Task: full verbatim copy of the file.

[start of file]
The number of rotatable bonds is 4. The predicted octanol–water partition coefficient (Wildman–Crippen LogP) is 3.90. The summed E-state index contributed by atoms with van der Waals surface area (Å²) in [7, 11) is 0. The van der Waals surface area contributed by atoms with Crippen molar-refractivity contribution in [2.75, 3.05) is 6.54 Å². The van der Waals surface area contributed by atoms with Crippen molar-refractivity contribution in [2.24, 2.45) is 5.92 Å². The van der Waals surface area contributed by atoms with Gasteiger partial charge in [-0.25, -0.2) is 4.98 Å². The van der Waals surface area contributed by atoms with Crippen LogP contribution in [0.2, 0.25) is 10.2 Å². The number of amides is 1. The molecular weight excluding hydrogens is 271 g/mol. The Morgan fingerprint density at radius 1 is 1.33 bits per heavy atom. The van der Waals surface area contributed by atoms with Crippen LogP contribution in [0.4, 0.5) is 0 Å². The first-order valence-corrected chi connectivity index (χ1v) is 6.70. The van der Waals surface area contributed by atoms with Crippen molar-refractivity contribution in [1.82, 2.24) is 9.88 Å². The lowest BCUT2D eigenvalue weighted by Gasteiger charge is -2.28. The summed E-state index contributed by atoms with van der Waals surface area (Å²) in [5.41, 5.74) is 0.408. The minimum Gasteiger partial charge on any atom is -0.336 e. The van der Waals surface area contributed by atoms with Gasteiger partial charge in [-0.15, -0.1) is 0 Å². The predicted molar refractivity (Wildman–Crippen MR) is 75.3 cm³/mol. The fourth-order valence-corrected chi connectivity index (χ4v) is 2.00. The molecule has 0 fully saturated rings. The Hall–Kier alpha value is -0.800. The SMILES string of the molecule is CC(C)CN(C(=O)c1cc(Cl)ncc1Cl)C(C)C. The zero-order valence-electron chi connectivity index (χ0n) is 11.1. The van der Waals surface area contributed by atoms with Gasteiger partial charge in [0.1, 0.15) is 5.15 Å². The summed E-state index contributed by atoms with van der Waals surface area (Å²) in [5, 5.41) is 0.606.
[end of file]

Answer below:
The number of rotatable bonds is 4. The predicted octanol–water partition coefficient (Wildman–Crippen LogP) is 3.90. The summed E-state index contributed by atoms with van der Waals surface area (Å²) in [7, 11) is 0. The van der Waals surface area contributed by atoms with Crippen molar-refractivity contribution in [2.75, 3.05) is 6.54 Å². The van der Waals surface area contributed by atoms with Crippen molar-refractivity contribution in [2.24, 2.45) is 5.92 Å². The van der Waals surface area contributed by atoms with Gasteiger partial charge in [-0.25, -0.2) is 4.98 Å². The van der Waals surface area contributed by atoms with Crippen LogP contribution in [0.2, 0.25) is 10.2 Å². The number of amides is 1. The molecular weight excluding hydrogens is 271 g/mol. The Morgan fingerprint density at radius 1 is 1.33 bits per heavy atom. The van der Waals surface area contributed by atoms with Crippen LogP contribution in [0.4, 0.5) is 0 Å². The first-order valence-corrected chi connectivity index (χ1v) is 6.70. The van der Waals surface area contributed by atoms with Crippen molar-refractivity contribution in [1.82, 2.24) is 9.88 Å². The lowest BCUT2D eigenvalue weighted by Gasteiger charge is -2.28. The summed E-state index contributed by atoms with van der Waals surface area (Å²) in [5.41, 5.74) is 0.408. The minimum Gasteiger partial charge on any atom is -0.336 e. The van der Waals surface area contributed by atoms with Gasteiger partial charge in [-0.15, -0.1) is 0 Å². The predicted molar refractivity (Wildman–Crippen MR) is 75.3 cm³/mol. The fourth-order valence-corrected chi connectivity index (χ4v) is 2.00. The molecule has 0 fully saturated rings. The Hall–Kier alpha value is -0.800. The SMILES string of the molecule is CC(C)CN(C(=O)c1cc(Cl)ncc1Cl)C(C)C. The zero-order valence-electron chi connectivity index (χ0n) is 11.1. The van der Waals surface area contributed by atoms with Gasteiger partial charge in [0.1, 0.15) is 5.15 Å². The summed E-state index contributed by atoms with van der Waals surface area (Å²) in [5, 5.41) is 0.606.